View nkawtg's profile

nkawtg

204 posts in 716 days


#3 posted 06-18-2015 05:23 AM

Nice job, a well executed bit of reverse engineering.

View packymule's profile

packymule

4 posts in 868 days


#4 posted 06-18-2015 05:55 AM

Very nice.! It’ll be handed on for generations . My wife knows I like restoring furniture. Came home with a Wilson brand Hooser cabinet , covered in cobwebs with many busted or missing wood parts. Funny part is that all the glass was intact just like yours. It was my birthday gift, and something she had wanted for a long time. Took about a week just to remove all the layers of paint. And two weeks to restore or replace all the wood. Now it sits in my kitchen doing what is was made to do.. Caught my daughter fingering it , so I know it will be in her kitchen some day..

Need to know something? I sign all my restores. Did you sign the one you just made.?

Again very nice work..

View recycle1943's profile

recycle1943

1156 posts in 1087 days


#5 posted 06-18-2015 10:02 AM

Love those Hoosier cabinets – great build

-- Dick, Malvern Ohio - Your imagination is your only holdup

View david38's profile

david38

2528 posts in 1808 days


#6 posted 06-18-2015 02:32 PM

looks great

View helluvawreck's profile

helluvawreck

23175 posts in 2331 days


#7 posted 06-18-2015 06:31 PM

You did a beautiful job on this cabinet.

helluvawreck aka Charles
http://woodworkingexpo.wordpress.com

-- If a man does not keep pace with his companions, perhaps it is because he hears a different drummer. Let him step to the music which he hears, however measured or far away. Henry David Thoreau

View Carbide's profile

Carbide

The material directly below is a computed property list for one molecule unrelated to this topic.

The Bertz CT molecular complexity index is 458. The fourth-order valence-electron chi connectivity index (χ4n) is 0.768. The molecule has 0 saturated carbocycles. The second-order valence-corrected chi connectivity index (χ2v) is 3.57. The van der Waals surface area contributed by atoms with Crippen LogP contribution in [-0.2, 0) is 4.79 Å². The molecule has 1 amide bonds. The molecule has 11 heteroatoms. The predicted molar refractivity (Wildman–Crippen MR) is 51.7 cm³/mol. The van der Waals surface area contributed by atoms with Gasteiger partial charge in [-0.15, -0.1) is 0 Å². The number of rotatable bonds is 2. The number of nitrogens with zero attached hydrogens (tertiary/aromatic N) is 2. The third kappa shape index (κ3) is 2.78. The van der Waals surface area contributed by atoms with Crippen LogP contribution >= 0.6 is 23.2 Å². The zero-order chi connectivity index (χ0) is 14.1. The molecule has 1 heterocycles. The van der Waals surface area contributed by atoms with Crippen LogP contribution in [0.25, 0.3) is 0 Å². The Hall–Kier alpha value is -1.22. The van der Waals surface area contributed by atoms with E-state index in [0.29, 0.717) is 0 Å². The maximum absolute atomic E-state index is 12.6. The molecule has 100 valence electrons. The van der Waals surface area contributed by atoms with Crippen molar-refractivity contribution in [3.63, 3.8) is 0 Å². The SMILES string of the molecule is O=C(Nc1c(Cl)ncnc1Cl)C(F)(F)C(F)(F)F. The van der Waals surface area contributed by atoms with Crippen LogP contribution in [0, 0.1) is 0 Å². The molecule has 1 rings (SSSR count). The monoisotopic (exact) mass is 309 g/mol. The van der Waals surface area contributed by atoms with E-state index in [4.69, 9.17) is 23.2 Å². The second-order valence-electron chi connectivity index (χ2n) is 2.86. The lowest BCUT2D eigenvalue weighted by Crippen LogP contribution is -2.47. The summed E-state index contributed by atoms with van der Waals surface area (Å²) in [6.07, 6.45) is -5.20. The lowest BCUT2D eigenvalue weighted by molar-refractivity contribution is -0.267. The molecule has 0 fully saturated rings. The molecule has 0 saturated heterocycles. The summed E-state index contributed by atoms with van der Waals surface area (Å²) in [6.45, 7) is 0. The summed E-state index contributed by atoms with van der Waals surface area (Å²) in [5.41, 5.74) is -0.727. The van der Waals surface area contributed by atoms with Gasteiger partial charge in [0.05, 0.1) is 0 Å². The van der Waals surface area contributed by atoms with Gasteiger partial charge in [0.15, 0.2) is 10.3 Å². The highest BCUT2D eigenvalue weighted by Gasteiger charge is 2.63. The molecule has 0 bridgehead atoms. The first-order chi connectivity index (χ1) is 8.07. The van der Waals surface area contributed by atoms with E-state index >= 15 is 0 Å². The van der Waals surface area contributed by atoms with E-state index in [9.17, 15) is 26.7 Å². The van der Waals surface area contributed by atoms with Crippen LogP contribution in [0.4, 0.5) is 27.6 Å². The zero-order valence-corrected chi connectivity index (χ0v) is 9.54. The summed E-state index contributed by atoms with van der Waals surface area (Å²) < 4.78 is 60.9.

210 posts in 1911 days


#8 posted 06-18-2015 09:04 PM

Thanks for everyone’s kind comments. Yes packymule I did sign it. I hot brand everything I build.

-- When it feels like a job, it isn't a hobby anymore.

View Pointer's profile

Pointer

369 posts in 576 days


#9 posted 06-19-2015 06:04 PM

The time spent reverse engineering paid good dividends. The piece turned out very nice. You were the right man for the job.

-- Joe - - Laughter is like a windshied wiper, it doesn't stop the rain but allows us to keep going.

View BusterB's profile

BusterB

1921 posts in 1473 days


#10 posted 06-21-2015 03:35 AM

Wow….that’s a super nice build buddy!!!! My wife and I were talking about Hoosier cabinets the other day…hope she doesn’t see this…lol

-- Buster, Ocoee TN (Critics are men who watch a battle from a high place then come down and shoot the survivors - Hemingway)

View romanweel's profile

romanweel

16 posts in 711 days


#11 posted 06-21-2015 10:08 PM

Beautiful, beautiful work! Question, though (and not to criticize, this project knocks it out of the park!)...why did you decide not to reproduce the decorative bottom piece on the original hutch?

View Carbide's profile

Carbide

210 posts in 1911 days


#12 posted 06-22-2015 11:00 PM

What’s your wife’s email Buster?? I will be sure to send her a pic.!! I didn’t really like the look of the decorative trim on the bottom romanwheel. Thank you very much Pointer!! I appreciate that!!

-- When it feels like a job, it isn't a hobby anymore.